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Parkour, stubbornness and being a veteran at 20: the wild rise of Zrinka Ljutic

Apr 01, 2024·Alpine Skiing
Ljutic thinks deeply about how to ski better, and it paid off in 2023-24 (Agence Zoom)
Ljutic thinks deeply about how to ski better, and it paid off in 2023-24 (Agence Zoom)

It’s easy to forget that Zrinka Ljutic is still just 20: she has been familiar to ski fans since making her FIS World Cup debut in 2020 aged just 16.

If last season saw her first breakthrough moment – she bagged a first podium, a third place in the slalom at Spindleruv Mlyn – this term has been true confirmation of her huge talent.

The Croatian clocked three second places on tour, in Jasna, Solden and Are, all in the slalom. Everything seemed to click. What does she put it down to?

“I felt I was missing something last season, and I worked on my technique and my dry land training,” she said. “I tried parkour, that gave me flow, and made me more dynamic and harmonic."

'After Jasna, there was a turning point'

“I tried new things that made me look deeper. I had a big talk with my dad, too. We were struggling with communication. It’s not always easy to have father as coach, but it worked. I got three second places, and a fourth in GS.

“After Jasna, there was a turning point. I was mentally struggling before that. I’d had four DNFs in slalom. It took a toll. Some were bad luck, some were straddles. They weren’t the same DNF mistakes as last season. I thought I was more consistent, and it was hard to take.

 “But then I got second, got full of confidence and knew what was missing. I looked forward to races. I didn’t worry about podiums, I just wanted to put in the work. I found satisfaction and it gave me the biggest reward.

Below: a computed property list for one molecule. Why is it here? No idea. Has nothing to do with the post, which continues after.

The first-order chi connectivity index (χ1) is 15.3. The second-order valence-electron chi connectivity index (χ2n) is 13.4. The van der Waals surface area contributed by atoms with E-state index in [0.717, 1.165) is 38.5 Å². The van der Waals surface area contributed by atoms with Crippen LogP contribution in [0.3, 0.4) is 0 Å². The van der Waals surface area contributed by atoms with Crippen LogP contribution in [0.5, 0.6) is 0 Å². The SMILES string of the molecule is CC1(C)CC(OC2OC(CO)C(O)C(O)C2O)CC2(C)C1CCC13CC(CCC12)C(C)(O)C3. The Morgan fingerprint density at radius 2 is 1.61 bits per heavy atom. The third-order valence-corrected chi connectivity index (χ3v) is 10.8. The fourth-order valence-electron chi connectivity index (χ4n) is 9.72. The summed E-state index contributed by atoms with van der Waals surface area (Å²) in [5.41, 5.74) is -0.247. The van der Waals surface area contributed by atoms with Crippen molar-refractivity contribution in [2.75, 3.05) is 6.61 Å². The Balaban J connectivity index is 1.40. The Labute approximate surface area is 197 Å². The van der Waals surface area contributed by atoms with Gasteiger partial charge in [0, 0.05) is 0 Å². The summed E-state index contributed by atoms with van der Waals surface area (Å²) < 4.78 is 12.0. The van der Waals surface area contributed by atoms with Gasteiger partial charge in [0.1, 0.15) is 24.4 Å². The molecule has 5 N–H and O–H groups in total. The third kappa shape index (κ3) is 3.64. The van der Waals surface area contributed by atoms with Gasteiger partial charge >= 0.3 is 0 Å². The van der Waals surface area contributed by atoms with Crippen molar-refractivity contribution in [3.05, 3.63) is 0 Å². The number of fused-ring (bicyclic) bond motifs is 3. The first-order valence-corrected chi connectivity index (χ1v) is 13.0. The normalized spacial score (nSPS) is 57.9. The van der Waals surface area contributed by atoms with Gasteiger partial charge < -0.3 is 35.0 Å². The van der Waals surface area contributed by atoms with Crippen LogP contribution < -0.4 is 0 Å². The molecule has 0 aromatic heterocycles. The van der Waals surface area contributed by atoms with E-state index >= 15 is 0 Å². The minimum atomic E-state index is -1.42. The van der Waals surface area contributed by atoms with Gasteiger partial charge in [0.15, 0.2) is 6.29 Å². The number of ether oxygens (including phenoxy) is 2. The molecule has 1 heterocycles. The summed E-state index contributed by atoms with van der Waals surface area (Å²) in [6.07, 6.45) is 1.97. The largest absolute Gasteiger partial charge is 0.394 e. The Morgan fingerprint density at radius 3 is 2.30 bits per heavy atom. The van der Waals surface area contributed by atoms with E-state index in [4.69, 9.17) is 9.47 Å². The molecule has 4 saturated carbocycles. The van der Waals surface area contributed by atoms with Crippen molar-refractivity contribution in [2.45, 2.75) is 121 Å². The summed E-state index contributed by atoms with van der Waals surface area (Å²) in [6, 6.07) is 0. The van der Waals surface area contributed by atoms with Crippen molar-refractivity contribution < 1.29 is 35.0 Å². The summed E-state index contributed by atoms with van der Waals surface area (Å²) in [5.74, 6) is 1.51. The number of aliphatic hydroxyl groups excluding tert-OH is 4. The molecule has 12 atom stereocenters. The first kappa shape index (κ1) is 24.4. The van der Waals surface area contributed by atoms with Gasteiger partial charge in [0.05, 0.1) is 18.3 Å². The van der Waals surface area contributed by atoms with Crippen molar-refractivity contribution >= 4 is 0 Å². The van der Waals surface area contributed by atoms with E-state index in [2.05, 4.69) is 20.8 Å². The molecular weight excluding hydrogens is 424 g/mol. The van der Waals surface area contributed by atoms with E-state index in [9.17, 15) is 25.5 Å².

“I had the same in Andorra. There, I was hoping to win, but I made small mistakes in second run. Then in Are, the same recipe."

Ljutic used to visualise competing against Shiffrin. Now they share podiums (Agence Zoom)
Now I am fighting for a win with Mikaela Shiffrin. It’s so rewarding, it’s even better than the outcome. To battle those skiers makes me the most satisfied.

Since being identified as a ski phenomenon, the pressure has been on Ljutic. She now feels she perhaps piled too much, too young, on herself.

 “I started early in the World Cup, at 16 – I think it was too early, honestly,” she said. “I was ambitious and driven. I wanted to prove myself. Maybe I should have had more normal development. I didn’t get anything from so many starts. When some things clicked, I scored points. But I wasn’t there yet.”

That 2023 podium, however, was confirmation she was doing the right thing. “It was very important. I was skiing good, but I was trying to put two runs together. I had some good results, but I DNF’d a lot.

“So that was a dream come true. I was afraid to hope for it. But it happened and gave me a huge motivation boost. I expected another podium, but it was hard, some steps were not there yet. There are no shortcuts.”

Learning how to prepare right has been vital in 2023-24. “You need to be fit mentally, to ski well in trainings,” said Ljutic. “It takes experience and teamwork on race day. You need to be realistic on the day. How do I feel? What are my strengths? What is the slope like? What does it require to get to the podium that day?